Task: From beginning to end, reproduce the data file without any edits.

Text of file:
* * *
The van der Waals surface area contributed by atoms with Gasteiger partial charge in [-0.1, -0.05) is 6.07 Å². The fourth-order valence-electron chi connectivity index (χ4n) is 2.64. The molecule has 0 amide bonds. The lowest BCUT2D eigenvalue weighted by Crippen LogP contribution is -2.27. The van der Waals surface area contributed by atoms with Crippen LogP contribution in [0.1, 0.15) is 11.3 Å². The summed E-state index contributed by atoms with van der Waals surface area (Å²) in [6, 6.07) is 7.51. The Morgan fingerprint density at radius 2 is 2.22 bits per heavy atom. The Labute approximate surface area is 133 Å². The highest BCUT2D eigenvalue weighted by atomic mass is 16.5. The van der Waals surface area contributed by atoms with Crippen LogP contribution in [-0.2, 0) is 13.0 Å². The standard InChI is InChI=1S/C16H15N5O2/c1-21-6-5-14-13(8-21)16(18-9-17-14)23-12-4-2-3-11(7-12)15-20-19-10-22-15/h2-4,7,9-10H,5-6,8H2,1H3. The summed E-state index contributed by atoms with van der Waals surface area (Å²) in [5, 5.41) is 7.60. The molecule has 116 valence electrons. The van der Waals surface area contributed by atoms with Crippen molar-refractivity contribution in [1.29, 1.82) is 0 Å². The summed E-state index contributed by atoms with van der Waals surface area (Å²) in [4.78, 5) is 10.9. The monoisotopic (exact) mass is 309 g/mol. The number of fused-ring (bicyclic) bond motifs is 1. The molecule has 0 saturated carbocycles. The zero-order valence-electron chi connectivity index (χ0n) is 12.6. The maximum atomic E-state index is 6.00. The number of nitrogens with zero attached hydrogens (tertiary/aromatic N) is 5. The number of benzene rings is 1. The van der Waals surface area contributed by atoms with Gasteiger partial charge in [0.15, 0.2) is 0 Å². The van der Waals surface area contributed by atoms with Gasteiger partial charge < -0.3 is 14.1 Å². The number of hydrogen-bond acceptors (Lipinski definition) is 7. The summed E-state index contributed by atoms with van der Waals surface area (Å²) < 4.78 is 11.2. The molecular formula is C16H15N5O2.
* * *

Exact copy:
The van der Waals surface area contributed by atoms with Gasteiger partial charge in [-0.1, -0.05) is 6.07 Å². The fourth-order valence-electron chi connectivity index (χ4n) is 2.64. The molecule has 0 amide bonds. The lowest BCUT2D eigenvalue weighted by Crippen LogP contribution is -2.27. The van der Waals surface area contributed by atoms with Crippen LogP contribution in [0.1, 0.15) is 11.3 Å². The summed E-state index contributed by atoms with van der Waals surface area (Å²) in [6, 6.07) is 7.51. The Morgan fingerprint density at radius 2 is 2.22 bits per heavy atom. The Labute approximate surface area is 133 Å². The highest BCUT2D eigenvalue weighted by atomic mass is 16.5. The van der Waals surface area contributed by atoms with Crippen LogP contribution in [-0.2, 0) is 13.0 Å². The standard InChI is InChI=1S/C16H15N5O2/c1-21-6-5-14-13(8-21)16(18-9-17-14)23-12-4-2-3-11(7-12)15-20-19-10-22-15/h2-4,7,9-10H,5-6,8H2,1H3. The summed E-state index contributed by atoms with van der Waals surface area (Å²) in [5, 5.41) is 7.60. The molecule has 116 valence electrons. The van der Waals surface area contributed by atoms with Crippen molar-refractivity contribution in [1.29, 1.82) is 0 Å². The summed E-state index contributed by atoms with van der Waals surface area (Å²) in [4.78, 5) is 10.9. The monoisotopic (exact) mass is 309 g/mol. The number of fused-ring (bicyclic) bond motifs is 1. The molecule has 0 saturated carbocycles. The zero-order valence-electron chi connectivity index (χ0n) is 12.6. The maximum atomic E-state index is 6.00. The number of nitrogens with zero attached hydrogens (tertiary/aromatic N) is 5. The number of benzene rings is 1. The van der Waals surface area contributed by atoms with Gasteiger partial charge in [0.15, 0.2) is 0 Å². The van der Waals surface area contributed by atoms with Gasteiger partial charge < -0.3 is 14.1 Å². The number of hydrogen-bond acceptors (Lipinski definition) is 7. The summed E-state index contributed by atoms with van der Waals surface area (Å²) < 4.78 is 11.2. The molecular formula is C16H15N5O2.